The crusaders decided to attack Damascus from the west, where orchards would provide them with a constant food supply. Having arrived outside the walls of the city, they immediately put it to siege, using wood from the orchards. On 27 July, the crusaders decided to move to the plain on the eastern side of the city, which was less heavily fortified but had much less food and water. Nur ad-Din Zangi arrived with Muslim reinforcements and cut off the crusaders' route to their previous position. The local crusader lords refused to carry on with the siege, and the three kings had no choice but to abandon the city. The entire crusader army retreated back to Jerusalem by 28 July.
Both faced disastrous marches across Anatolia in the months that followed, and most of their armies were destroyed. Louis abandoned his troops and travelled by ship to the Principality of Antioch, where his wife Eleanor of Aquitaine's uncle, Raymond, was prince. Raymond expected him to offer military assistance against the Seljuk Turks threatening the principality, but Louis refused and went to Jerusalem to fulfil his crusader vow. Conrad, stricken by illness, had earlier returned to Constantinople, but arrived in Jerusalem a few weeks later in early April 1148. The original focus of the crusade was Edessa, but in Jerusalem, the preferred target of King Baldwin III and the Knights Templar was Damascus.
Some of the barons native to Jerusalem pointed out that it would be unwise to attack Damascus, as the Burid dynasty, though Muslim, were their allies against the Zengid dynasty. Imad ad-Din Zengi had besieged the city in 1140, and Mu'in ad-Din Unur, a Mamluk acting as vizier for the young Mujir ad-Din Abaq, negotiated an alliance with Jerusalem through the chronicler Usama ibn Munqidh. Conrad, Louis, and Baldwin insisted, Damascus was a holy city for Christianity. Like Jerusalem and Antioch, it would be a noteworthy prize in the eyes of European Christians. In July their armies assembled at Tiberias and marched to Damascus, around the Sea of Galilee by way of Baniyas. There were perhaps 50,000 troops in total.
The general view now appears to be that the decision to attack Damascus was somewhat inevitable. Historians, such as Martin Hoch, regard the decision as the logical outcome of Damascene foreign policy shifting into alignment with the Zengid dynasty. King Baldwin III had previously launched a campaign with the sole objective of capturing the city. This damaged the Burid dynasty's relations with the Kingdom of Jerusalem.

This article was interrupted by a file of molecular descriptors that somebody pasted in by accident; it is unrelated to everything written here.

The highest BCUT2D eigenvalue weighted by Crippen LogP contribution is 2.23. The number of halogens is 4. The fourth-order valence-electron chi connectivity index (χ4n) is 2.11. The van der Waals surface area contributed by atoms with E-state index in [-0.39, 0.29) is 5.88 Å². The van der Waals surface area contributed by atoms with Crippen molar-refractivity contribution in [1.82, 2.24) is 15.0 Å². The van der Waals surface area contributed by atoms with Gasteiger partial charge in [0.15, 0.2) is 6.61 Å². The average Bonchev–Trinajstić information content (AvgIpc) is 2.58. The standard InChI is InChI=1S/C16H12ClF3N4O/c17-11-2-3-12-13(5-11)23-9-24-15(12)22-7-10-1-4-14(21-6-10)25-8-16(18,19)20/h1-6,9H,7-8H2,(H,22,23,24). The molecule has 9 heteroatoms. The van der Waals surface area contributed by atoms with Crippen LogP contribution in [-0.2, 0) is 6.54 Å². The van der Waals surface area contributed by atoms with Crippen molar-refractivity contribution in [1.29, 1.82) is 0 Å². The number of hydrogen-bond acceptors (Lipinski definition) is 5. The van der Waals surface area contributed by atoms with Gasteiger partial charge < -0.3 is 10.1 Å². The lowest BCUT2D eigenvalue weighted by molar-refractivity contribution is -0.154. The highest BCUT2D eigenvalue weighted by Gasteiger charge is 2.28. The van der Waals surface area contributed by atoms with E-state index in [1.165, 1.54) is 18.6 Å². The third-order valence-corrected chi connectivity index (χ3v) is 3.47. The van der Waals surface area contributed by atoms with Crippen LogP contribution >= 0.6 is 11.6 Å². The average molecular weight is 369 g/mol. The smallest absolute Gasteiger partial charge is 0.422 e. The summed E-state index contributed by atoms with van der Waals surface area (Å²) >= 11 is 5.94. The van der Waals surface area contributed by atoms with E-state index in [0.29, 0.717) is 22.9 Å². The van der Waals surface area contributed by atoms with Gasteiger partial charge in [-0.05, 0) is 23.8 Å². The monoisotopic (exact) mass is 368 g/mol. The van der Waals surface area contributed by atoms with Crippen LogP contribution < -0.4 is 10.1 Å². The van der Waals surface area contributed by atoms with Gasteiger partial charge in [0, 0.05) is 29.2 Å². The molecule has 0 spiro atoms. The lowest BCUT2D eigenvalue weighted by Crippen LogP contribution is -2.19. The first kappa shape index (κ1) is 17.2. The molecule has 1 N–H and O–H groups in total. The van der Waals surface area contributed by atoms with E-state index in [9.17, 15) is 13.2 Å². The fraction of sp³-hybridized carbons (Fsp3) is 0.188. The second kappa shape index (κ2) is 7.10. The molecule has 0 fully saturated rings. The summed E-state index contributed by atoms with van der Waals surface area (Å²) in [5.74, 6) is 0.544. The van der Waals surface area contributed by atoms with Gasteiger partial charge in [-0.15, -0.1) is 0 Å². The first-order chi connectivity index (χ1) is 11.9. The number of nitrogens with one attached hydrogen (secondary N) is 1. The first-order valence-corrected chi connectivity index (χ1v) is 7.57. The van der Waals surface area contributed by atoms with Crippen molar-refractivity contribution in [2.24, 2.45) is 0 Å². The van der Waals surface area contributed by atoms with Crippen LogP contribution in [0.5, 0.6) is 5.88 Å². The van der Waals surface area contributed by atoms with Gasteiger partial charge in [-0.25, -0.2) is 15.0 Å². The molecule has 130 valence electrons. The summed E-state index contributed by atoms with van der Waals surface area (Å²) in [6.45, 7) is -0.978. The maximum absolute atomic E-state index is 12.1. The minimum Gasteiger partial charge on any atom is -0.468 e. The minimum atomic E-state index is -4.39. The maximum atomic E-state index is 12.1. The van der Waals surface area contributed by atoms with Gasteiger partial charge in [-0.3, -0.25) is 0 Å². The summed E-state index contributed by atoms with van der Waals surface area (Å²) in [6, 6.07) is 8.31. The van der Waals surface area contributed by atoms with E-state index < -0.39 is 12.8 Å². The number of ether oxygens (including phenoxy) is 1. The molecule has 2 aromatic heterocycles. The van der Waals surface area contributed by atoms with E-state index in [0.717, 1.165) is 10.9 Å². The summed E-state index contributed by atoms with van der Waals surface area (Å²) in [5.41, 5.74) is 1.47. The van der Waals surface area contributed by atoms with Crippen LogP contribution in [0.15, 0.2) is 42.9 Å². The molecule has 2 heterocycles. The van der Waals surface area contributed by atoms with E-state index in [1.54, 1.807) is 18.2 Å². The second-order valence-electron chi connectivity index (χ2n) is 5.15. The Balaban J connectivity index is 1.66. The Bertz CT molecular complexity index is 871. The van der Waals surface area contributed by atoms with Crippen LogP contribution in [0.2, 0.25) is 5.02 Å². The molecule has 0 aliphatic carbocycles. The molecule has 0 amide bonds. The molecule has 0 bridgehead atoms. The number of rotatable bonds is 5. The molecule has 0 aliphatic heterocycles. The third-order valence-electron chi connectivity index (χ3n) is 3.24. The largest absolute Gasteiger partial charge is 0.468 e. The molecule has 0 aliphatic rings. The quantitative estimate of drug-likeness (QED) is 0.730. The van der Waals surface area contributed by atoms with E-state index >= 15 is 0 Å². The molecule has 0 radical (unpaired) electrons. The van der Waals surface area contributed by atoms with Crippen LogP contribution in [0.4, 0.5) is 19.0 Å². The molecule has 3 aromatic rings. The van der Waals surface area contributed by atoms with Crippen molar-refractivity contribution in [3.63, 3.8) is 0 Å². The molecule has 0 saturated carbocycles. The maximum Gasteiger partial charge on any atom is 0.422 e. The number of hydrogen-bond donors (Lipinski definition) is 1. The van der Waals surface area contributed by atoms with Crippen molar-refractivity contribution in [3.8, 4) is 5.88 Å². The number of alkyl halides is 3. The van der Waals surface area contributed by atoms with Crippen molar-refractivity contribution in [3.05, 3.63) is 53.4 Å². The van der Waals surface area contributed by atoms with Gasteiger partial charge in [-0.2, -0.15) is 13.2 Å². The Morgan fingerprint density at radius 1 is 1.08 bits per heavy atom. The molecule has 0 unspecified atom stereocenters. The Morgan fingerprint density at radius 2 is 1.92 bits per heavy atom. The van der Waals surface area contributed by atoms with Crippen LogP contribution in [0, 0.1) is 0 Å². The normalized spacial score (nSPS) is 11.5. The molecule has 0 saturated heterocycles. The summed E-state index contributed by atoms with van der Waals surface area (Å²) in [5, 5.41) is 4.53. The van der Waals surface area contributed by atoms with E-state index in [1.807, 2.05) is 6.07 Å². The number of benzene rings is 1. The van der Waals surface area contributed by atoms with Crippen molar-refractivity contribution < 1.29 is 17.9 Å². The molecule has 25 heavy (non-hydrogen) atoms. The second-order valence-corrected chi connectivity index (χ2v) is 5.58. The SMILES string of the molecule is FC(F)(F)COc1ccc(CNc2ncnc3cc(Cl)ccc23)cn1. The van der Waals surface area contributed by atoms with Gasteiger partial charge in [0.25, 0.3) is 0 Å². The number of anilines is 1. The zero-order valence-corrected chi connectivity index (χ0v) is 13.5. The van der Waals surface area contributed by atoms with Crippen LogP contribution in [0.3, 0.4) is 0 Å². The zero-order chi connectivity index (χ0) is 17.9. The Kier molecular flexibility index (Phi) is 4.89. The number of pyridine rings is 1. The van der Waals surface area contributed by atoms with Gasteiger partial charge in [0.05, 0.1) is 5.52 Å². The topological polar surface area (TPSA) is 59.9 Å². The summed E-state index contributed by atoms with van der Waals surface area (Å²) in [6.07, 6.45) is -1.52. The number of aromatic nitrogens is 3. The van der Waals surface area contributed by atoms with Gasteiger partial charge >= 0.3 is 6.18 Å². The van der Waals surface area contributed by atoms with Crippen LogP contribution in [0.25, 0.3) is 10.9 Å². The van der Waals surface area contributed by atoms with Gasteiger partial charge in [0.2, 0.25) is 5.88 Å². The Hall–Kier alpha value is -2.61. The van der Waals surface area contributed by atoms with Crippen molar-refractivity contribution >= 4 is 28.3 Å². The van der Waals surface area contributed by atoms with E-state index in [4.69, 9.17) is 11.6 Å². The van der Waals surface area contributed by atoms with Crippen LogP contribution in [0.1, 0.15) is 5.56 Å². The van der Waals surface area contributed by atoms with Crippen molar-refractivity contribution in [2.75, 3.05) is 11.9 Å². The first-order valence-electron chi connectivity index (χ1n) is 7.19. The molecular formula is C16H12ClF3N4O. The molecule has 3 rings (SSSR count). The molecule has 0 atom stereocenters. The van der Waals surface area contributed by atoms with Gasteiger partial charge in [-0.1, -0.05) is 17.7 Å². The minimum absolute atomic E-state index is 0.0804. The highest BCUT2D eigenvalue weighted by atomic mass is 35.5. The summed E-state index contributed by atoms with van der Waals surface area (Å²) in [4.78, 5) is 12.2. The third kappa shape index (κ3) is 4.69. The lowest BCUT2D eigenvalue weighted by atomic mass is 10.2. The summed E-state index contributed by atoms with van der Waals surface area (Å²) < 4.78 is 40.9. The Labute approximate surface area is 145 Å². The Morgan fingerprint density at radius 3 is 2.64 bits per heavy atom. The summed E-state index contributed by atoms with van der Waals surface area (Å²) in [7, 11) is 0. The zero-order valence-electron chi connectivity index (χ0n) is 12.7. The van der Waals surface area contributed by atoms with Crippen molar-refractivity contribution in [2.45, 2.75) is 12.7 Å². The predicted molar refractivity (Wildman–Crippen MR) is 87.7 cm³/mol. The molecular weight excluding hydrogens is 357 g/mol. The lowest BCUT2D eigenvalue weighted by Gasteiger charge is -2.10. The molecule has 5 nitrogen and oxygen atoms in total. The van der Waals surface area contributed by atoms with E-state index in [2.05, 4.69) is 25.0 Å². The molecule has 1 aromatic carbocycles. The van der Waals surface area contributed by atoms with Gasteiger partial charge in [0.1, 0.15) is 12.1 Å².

Fiasco at Damascus
Siege of Damascus, Second Crusade
The crusaders decided to attack Damascus from the west, where orchards would provide them with a constant food supply. They arrived at Daraiya on 23 July, with the army of Jerusalem in the vanguard, followed by Louis and then Conrad in the rearguard. The densely cultivated gardens and orchards would prove to be a serious obstacle for the crusaders. According to William of Tyre, the crusader army was prepared for battle:
At Daria [Darayya], since the city was now so near, the sovereigns drew up their forces in battle formation and assigned the legions to their proper places in the order of march...Because of its supposed familiarity with the country, the division led by the King of Jerusalem was, by common decision of the princes, directed to lead the way and open a path for the legions following. To the King of the Franks [Louis VII] and his army was assigned the second place or centre that they might aid those ahead if the need arose. By the same authority, the Emperor [Konrad III] was to hold the third or rear position, in readiness to resist the enemy if, perchance an attack should be made from behind.
The Muslims were well prepared and constantly attacked the army advancing through the orchards outside Damascus on 24 July. These orchards were defended by towers and walls and the crusaders were constantly pelted with arrows and lances along the narrow paths.
Crusader King Conrad III in a 13th-century miniature
On Saturday 24 July the crusaders began with an attack in the morning along the banks of the Barada river. There was ferocious combat in the orchards and narrow roads between the Christian force and a mixture of professional troops of Damascus, the ahdath militia and Turkoman mercenaries. William of Tyre reported: